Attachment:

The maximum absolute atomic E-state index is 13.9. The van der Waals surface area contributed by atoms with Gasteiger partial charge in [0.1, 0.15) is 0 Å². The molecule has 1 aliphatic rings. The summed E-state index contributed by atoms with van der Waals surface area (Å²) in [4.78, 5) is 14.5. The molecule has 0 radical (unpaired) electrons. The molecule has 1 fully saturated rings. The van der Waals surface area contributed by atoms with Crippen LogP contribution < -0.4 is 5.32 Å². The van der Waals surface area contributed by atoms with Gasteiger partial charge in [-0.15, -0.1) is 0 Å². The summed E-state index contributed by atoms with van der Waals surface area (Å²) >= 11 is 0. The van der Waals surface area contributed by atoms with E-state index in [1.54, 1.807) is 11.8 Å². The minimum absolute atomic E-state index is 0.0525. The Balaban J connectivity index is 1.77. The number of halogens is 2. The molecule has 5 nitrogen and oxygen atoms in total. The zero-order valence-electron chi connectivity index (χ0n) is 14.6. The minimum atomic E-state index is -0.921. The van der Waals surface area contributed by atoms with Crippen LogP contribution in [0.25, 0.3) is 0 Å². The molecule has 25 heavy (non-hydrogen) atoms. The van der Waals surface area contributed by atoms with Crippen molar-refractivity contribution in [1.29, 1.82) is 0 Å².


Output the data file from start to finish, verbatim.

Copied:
The maximum absolute atomic E-state index is 13.9. The van der Waals surface area contributed by atoms with Gasteiger partial charge in [0.1, 0.15) is 0 Å². The molecule has 1 aliphatic rings. The summed E-state index contributed by atoms with van der Waals surface area (Å²) in [4.78, 5) is 14.5. The molecule has 0 radical (unpaired) electrons. The molecule has 1 fully saturated rings. The van der Waals surface area contributed by atoms with Crippen LogP contribution < -0.4 is 5.32 Å². The van der Waals surface area contributed by atoms with Gasteiger partial charge in [-0.15, -0.1) is 0 Å². The summed E-state index contributed by atoms with van der Waals surface area (Å²) >= 11 is 0. The van der Waals surface area contributed by atoms with E-state index in [1.54, 1.807) is 11.8 Å². The minimum absolute atomic E-state index is 0.0525. The Balaban J connectivity index is 1.77. The number of halogens is 2. The molecule has 5 nitrogen and oxygen atoms in total. The zero-order valence-electron chi connectivity index (χ0n) is 14.6. The minimum atomic E-state index is -0.921. The van der Waals surface area contributed by atoms with Crippen LogP contribution in [0.25, 0.3) is 0 Å². The molecule has 25 heavy (non-hydrogen) atoms. The van der Waals surface area contributed by atoms with Crippen molar-refractivity contribution in [1.29, 1.82) is 0 Å².